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Trusts
What is a trust?
A trust is a legal way to own property other than in your own name. A trust is made up of 3 components, the settlor, who is the person who provides the property, the trustee, who is the person who manages the property, and the beneficiaries, who are the persons who benefit from the trust.

In a lot of ways, a trust is like a corporation or LLC, with the major difference being that there is no public reporting of assets and property taxes are generally not owed to municipalities for assets held in trust (unlike corporate assets which are taxed annually).

One of the few disadvantages to a trust holding assets deals with your homestead. In Texas, you may lose your homestead tax exemption (which reduces the tax you pay) by holding the home in trust. And since Texas has an unlimited value homestead exemption (subject only to land size limits), most folks do not need to transfer their homestead to a trust to protect it from seizure by creditors.
What can a trust do for me?
A trust allows for some very creative asset management and protection unlike owning property in your own name. For example, if you own a large stock portfolio (or other non-exempt asset) in your name, and you are sued, chances are the stocks will be taken from you and given to your creditors. But if it is held in trust properly, the stocks will be safe from seizure. How this is done is beyond the scope of the website. There may be tax advantages to holding assets in trust, particularly if they are meant to pass from generation to generation.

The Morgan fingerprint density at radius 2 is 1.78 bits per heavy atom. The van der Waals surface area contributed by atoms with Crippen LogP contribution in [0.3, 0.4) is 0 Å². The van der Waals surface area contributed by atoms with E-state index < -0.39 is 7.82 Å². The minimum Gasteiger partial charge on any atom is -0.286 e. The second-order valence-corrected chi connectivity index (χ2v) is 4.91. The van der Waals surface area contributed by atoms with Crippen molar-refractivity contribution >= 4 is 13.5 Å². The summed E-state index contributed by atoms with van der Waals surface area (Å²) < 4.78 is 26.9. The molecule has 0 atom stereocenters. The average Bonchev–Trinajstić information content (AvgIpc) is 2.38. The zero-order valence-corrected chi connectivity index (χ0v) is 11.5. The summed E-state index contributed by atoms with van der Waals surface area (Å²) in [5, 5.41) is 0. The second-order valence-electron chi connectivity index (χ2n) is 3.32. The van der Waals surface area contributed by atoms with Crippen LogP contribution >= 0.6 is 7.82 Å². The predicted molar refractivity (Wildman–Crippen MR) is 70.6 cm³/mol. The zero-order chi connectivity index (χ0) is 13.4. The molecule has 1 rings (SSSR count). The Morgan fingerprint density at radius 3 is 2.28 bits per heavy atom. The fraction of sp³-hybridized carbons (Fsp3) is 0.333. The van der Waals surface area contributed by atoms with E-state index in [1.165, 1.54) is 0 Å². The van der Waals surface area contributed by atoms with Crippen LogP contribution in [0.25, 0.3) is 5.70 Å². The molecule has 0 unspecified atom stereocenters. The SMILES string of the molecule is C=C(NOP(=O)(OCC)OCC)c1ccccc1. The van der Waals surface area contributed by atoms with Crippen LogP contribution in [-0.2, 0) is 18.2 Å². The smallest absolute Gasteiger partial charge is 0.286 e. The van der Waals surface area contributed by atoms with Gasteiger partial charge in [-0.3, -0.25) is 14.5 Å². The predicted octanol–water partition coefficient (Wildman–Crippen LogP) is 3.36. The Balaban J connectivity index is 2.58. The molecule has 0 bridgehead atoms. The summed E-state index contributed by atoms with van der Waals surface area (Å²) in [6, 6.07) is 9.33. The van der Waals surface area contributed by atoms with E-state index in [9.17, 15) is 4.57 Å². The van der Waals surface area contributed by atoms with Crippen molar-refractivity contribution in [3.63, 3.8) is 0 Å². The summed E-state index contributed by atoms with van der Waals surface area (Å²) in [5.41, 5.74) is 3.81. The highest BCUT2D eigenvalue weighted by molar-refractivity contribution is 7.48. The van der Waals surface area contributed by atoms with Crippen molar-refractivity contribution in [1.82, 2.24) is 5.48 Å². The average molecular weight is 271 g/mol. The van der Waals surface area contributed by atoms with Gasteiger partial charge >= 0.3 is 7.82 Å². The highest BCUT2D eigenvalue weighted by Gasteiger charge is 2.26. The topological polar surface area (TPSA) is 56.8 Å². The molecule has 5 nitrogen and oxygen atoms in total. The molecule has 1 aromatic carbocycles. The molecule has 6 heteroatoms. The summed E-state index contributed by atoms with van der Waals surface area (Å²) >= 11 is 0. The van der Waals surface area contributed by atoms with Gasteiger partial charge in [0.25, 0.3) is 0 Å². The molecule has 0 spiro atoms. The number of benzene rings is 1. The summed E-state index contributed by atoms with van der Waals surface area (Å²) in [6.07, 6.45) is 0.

How do I get a trust?
Because of the potential complexity of setting up a trust, the best way to handle it is through confidential office consultation. The standard hourly rates would apply, but setting up a trust and setting up a trust properly are different enough that having proper attorney advice is critical when you seek to protect assets that are otherwise not exempt from seizure.
What is a Texas Gun Trust?
Regular citizens may not legally own silencers, suppressors, fully-automatic weapons, and similar without special permission (which is usually impossible to obtain unless you "know someone"). However a Texas Gun Trust (as can a corporation or LLC) can own those assets and you can use them every day, completely legally. Please note it is unclear if a convicted felon may possess weapons via a Texas Gun Trust - so you risk apprehension and conviction for felon in possession even if the firearm(s) you possess are possessed in trust. The biggest advantage to owning weapons via trust instead of corporation/LLC has to do with the annual property tax rendition given to your county (which requires corporations/LLC's to list all their assets and pay taxes on them). A trust does not currently have a duty to prepare those tax documents in Texas.

There has been a lot of talk and fear about government seizing guns. Typically legislation is aimed at individuals, and therefore we believe that one of the best ways to protect your firearms and accessories (including higher-capacity magazines) is to have them in trust, that way they are not owned by an individual. While we cannot predict what sort of legislation may come out, we feel confident, based on past legislation, that having a trust would be the safest option if you are interested in protecting your firearms and accessories from government seizure.
Texas Gun Trust paperwork